Tuesday, September 7, 2010
Artist Profile: Martin Kippenberger
Born: February 25, 1953 in Dortmund.
Died: March 7, 1997 in Vienna (cause of death – liver cancer)
I like Kippenberger partly because he always puts a smile on my face. Even though he was a pretty major alcoholic, he didn’t have the “tortured artist” persona that some of my other favorites have. His work is playful, particularly his song, ‘Yuppi Du’, which you can hear on YouTube here:
His poem, ‘No Problem’, co-written with Albert Oehlen has numerous thought provoking stanzas and could hold its own against the average Beat or Imagist poem any day.
The poem hints at various problems – the mind-body/free will problem, the problem of commodity fetishism, the problem of narrow-mindedness, among others.
Some of my favorite lines are:
“This sentence has problems”
(Multi-layered self-reference at its finest. The neo counterpart to Magritte’s infamous ‘Treachery of Images’ piece.)
“We don’t have problems with streets because they are surrounded by houses.”
(No reason to fear that which you don’t have to face unless you want to. To quote a Banksy piece: “Let them eat crack.”)
Two shining others which need not annotation:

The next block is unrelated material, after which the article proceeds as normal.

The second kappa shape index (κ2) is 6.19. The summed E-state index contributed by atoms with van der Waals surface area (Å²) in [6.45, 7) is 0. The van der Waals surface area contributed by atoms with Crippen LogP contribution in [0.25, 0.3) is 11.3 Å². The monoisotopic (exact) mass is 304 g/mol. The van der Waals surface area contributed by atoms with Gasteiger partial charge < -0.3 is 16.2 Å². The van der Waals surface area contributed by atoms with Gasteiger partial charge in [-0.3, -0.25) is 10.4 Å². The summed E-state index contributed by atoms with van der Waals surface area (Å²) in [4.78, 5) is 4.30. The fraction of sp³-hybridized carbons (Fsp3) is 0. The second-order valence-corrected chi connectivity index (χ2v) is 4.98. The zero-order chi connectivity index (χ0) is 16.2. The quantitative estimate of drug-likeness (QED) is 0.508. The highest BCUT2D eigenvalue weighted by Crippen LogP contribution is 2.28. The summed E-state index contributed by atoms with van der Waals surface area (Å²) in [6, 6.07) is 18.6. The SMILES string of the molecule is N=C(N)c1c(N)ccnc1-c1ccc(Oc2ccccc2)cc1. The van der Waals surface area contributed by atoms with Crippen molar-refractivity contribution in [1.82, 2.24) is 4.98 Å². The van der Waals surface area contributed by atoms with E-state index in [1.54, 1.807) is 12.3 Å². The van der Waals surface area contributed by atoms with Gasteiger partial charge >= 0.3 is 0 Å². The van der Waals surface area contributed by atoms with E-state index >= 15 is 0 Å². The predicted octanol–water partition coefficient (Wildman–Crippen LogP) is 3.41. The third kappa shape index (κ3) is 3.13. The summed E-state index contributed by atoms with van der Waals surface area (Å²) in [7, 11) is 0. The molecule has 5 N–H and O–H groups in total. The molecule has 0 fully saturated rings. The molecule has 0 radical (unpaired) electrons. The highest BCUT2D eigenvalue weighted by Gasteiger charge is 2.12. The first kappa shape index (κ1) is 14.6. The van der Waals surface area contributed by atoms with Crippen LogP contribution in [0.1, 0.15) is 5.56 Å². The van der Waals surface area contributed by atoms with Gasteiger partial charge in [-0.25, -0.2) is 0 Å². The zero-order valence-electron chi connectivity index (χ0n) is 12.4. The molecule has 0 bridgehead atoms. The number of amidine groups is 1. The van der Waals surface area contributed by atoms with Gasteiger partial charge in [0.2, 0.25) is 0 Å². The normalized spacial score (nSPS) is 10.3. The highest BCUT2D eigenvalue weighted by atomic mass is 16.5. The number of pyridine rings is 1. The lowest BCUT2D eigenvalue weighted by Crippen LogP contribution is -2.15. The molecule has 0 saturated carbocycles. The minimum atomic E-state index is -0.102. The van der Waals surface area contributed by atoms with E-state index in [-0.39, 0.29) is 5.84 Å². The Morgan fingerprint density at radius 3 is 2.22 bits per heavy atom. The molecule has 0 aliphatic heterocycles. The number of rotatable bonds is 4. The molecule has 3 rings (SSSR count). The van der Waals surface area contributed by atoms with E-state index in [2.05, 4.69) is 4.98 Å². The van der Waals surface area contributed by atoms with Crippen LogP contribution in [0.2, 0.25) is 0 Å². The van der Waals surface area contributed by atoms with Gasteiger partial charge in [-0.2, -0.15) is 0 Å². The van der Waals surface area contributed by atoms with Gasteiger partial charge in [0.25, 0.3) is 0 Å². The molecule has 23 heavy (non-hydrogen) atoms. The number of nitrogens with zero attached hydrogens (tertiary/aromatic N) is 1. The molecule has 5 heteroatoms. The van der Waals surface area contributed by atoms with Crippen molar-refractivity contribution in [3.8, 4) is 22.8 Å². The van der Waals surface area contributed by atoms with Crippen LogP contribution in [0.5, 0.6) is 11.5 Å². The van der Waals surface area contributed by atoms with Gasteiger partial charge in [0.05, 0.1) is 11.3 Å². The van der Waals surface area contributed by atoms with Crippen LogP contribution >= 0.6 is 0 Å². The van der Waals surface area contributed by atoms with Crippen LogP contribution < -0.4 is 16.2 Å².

“You are not the problem – it’s the problem maker in your head.”
“We don’t have problems w people who look exactly like us because they get our pain.”
Kippenberger’s work is distinctive because it stands alone in terms of the use of unusual forms of collaboration – his massive installation, ‘The Happy End of Franz Kafka’s “Amerika”’ (1994), was an attempt to finish the unfinished work.
One writer described Kippenberger as having “embraced failure as generative strategy.”
His work isn’t kitschy and not overtly satirical. It’s about having fun but never forgetting you’re an adult – who can drink all day and be ironic if you felt like it. It’s that of poised and humorous underground musings w/ a layer of pop culture shellac.
An interesting work, which I unfortunately couldn’t find a picture of online, is a shelving unit readymade piece that Kippenberger painted gray and named ‘Wittgenstein’, after the philosopher. Matthew Collings writes, in ‘This is Modern Art’, “…Wittgenstein was a favorite author among Minimal and Conceptual artists of the 1960s…it seems appropriate because grey was the favorite colour of both those movements.”
Like many great artists before and after him, Kippenberger provides a lot of questions on what is necessary in art, and challenges our conception of what can work in art. His canon is like a stew made from not-too-old leftovers: It’s got a little bit of everything, but is packed with heartiness.
Here’s a great video on MoMA’s ‘The Problem Perspective’ exhibition, which mentions Kippenberger’s hodgepodge, but calculated subject matter.